The Generic Indicators may only be adapted when the context of the respective jurisdiction makes it necessary. The generic indicators are already designed to be universal in application, so not all of them (or any of them) have to be adapted, if they have been evaluated to meet the regional or local context.

It is up to the respective EAGL to determine which indicators need adaptation and to draft adapted versions that reflect local circumstances. A public consultation may be necessary prior to the EAGL finalising the adaptation and submitting the adapted Standard to the Standard Committee, which reviews them to ensure alignment with the 17 global criteria, and to maintain the integrity of the global Standard.

Generic Indicator Adaptation

Site Implementation

Three Phases

Sites wishing to achieve ‘Green List’ status must demonstrate, and then maintain, successful implementation of the IUCN Green List Standard. This is evaluated in three Phases:

1. Application Phase:

The first step is a voluntary commitment to the IUCN Green List Programme. This commitment is made through an online registration. Sites provide initial evidence for five indicators drawn from the first three components of the IUCN Green List Standard to demonstrate readiness.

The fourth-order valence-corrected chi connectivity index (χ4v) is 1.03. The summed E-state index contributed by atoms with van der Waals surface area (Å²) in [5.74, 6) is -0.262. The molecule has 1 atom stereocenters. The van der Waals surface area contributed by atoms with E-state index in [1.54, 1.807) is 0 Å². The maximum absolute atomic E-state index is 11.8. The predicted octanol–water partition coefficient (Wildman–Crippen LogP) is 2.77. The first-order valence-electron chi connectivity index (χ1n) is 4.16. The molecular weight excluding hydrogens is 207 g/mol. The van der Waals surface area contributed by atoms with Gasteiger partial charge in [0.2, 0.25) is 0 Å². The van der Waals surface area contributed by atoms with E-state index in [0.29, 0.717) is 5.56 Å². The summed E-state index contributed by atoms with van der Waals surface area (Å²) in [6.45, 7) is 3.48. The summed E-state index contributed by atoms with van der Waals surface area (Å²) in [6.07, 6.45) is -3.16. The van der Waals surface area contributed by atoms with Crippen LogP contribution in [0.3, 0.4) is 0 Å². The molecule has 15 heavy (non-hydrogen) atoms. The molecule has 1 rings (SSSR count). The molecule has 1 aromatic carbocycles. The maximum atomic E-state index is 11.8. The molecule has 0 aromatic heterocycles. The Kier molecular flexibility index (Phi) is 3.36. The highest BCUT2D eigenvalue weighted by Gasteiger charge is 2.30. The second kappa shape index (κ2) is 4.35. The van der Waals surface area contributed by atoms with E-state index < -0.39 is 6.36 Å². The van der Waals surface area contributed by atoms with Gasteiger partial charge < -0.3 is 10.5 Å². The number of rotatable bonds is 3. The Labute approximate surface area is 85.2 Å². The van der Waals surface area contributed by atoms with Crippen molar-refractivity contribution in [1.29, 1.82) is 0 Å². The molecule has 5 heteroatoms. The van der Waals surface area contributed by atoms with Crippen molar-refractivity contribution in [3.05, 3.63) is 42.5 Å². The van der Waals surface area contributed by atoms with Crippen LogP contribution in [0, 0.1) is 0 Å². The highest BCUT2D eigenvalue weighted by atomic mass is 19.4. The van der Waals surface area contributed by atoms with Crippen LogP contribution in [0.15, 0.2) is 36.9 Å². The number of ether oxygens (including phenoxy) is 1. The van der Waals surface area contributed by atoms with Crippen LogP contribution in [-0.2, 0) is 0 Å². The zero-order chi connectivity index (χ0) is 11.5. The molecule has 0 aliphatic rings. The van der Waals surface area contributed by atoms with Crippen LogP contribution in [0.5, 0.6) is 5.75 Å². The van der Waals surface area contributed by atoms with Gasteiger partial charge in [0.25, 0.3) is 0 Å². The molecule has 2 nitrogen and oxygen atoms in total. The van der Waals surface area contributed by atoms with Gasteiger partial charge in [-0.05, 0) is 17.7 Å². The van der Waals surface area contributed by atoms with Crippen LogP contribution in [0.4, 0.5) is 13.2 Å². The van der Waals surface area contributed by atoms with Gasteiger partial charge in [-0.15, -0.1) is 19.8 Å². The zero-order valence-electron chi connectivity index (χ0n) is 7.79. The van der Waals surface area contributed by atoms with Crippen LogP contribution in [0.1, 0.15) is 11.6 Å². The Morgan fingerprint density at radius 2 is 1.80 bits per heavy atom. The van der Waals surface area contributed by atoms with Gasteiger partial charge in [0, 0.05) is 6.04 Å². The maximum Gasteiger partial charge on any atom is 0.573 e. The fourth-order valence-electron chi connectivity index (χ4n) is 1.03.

2. Candidate Phase:

Once admitted as a Candidate, the site considers the full set of criteria, provides evidence for meeting eall indicators and addresses any identified shortcomings over a period of time. This candidate phase may take months or even several years depending on the issues that must be addressed. A stakeholder consultation and a site visit by an EAGL representative are also required in this phase. Once complete, candidate sites are put forward for nomination to the Green List by the EAGL.


3. Green List Phase:

Once a Candidate site is awarded IUCN Green List status, the management and representatives of the site will be provided a certificate. The area will be afforded the right to use the IUCN Green List of Protected and Conserved Areas logo and claims (in accordance with guidelines), and will be recognised and promoted by IUCN as a global exemplar in conservation achievement. After a site achieves IUCN Green List Status, the focus shifts towards supporting the site to maintain and enhance that status.

How long does it take?

The time taken from application to certification depends on the management quality of the site at the time of application. Sites choose when they are ready for evaluation, and have up to a maximum of five years to achieve certification, which is then valid for a five year period. Typically, sites can achieve the IUCN Green List standard in three to six months (if there are no major actions needed), or perhaps from one to twoyears or longer if major remedies are needed. It is the site’s decision to submit their nomination when they consider themselves to be ready.